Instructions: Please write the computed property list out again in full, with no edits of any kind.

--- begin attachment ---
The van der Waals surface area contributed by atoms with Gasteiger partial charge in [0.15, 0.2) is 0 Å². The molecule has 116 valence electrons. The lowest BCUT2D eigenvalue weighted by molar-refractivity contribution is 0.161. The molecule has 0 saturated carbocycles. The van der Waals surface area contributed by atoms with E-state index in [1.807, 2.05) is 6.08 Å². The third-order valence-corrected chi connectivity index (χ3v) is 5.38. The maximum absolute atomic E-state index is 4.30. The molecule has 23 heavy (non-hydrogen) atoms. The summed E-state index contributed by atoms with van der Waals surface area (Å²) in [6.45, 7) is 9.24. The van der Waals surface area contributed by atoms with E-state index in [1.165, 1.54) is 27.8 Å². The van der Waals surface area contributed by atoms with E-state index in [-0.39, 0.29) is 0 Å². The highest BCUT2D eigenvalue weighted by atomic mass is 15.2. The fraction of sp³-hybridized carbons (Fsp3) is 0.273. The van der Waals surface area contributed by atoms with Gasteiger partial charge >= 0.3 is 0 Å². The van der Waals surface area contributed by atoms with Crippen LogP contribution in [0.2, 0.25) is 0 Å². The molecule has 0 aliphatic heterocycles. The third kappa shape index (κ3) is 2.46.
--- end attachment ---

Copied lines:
The van der Waals surface area contributed by atoms with Gasteiger partial charge in [0.15, 0.2) is 0 Å². The molecule has 116 valence electrons. The lowest BCUT2D eigenvalue weighted by molar-refractivity contribution is 0.161. The molecule has 0 saturated carbocycles. The van der Waals surface area contributed by atoms with E-state index in [1.807, 2.05) is 6.08 Å². The third-order valence-corrected chi connectivity index (χ3v) is 5.38. The maximum absolute atomic E-state index is 4.30. The molecule has 23 heavy (non-hydrogen) atoms. The summed E-state index contributed by atoms with van der Waals surface area (Å²) in [6.45, 7) is 9.24. The van der Waals surface area contributed by atoms with E-state index in [1.165, 1.54) is 27.8 Å². The van der Waals surface area contributed by atoms with E-state index in [-0.39, 0.29) is 0 Å². The highest BCUT2D eigenvalue weighted by atomic mass is 15.2. The fraction of sp³-hybridized carbons (Fsp3) is 0.273. The van der Waals surface area contributed by atoms with Gasteiger partial charge >= 0.3 is 0 Å². The van der Waals surface area contributed by atoms with Crippen LogP contribution in [0.2, 0.25) is 0 Å². The molecule has 0 aliphatic heterocycles. The third kappa shape index (κ3) is 2.46.